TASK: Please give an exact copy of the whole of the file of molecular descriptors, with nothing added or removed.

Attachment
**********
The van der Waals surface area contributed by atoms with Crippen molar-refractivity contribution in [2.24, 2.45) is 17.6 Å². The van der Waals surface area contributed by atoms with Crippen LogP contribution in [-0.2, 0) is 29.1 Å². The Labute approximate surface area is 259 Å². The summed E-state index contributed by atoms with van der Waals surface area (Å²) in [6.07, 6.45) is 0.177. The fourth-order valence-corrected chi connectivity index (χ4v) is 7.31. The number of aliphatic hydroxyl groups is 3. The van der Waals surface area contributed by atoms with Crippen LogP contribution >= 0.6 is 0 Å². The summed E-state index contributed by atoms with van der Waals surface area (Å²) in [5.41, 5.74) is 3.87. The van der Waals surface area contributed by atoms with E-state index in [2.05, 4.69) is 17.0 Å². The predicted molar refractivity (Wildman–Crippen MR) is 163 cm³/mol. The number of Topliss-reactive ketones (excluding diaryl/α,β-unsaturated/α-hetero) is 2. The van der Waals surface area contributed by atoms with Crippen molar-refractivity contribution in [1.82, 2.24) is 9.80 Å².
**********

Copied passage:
The van der Waals surface area contributed by atoms with Crippen molar-refractivity contribution in [2.24, 2.45) is 17.6 Å². The van der Waals surface area contributed by atoms with Crippen LogP contribution in [-0.2, 0) is 29.1 Å². The Labute approximate surface area is 259 Å². The summed E-state index contributed by atoms with van der Waals surface area (Å²) in [6.07, 6.45) is 0.177. The fourth-order valence-corrected chi connectivity index (χ4v) is 7.31. The number of aliphatic hydroxyl groups is 3. The van der Waals surface area contributed by atoms with Crippen LogP contribution >= 0.6 is 0 Å². The summed E-state index contributed by atoms with van der Waals surface area (Å²) in [5.41, 5.74) is 3.87. The van der Waals surface area contributed by atoms with E-state index in [2.05, 4.69) is 17.0 Å². The predicted molar refractivity (Wildman–Crippen MR) is 163 cm³/mol. The number of Topliss-reactive ketones (excluding diaryl/α,β-unsaturated/α-hetero) is 2. The van der Waals surface area contributed by atoms with Crippen molar-refractivity contribution in [1.82, 2.24) is 9.80 Å².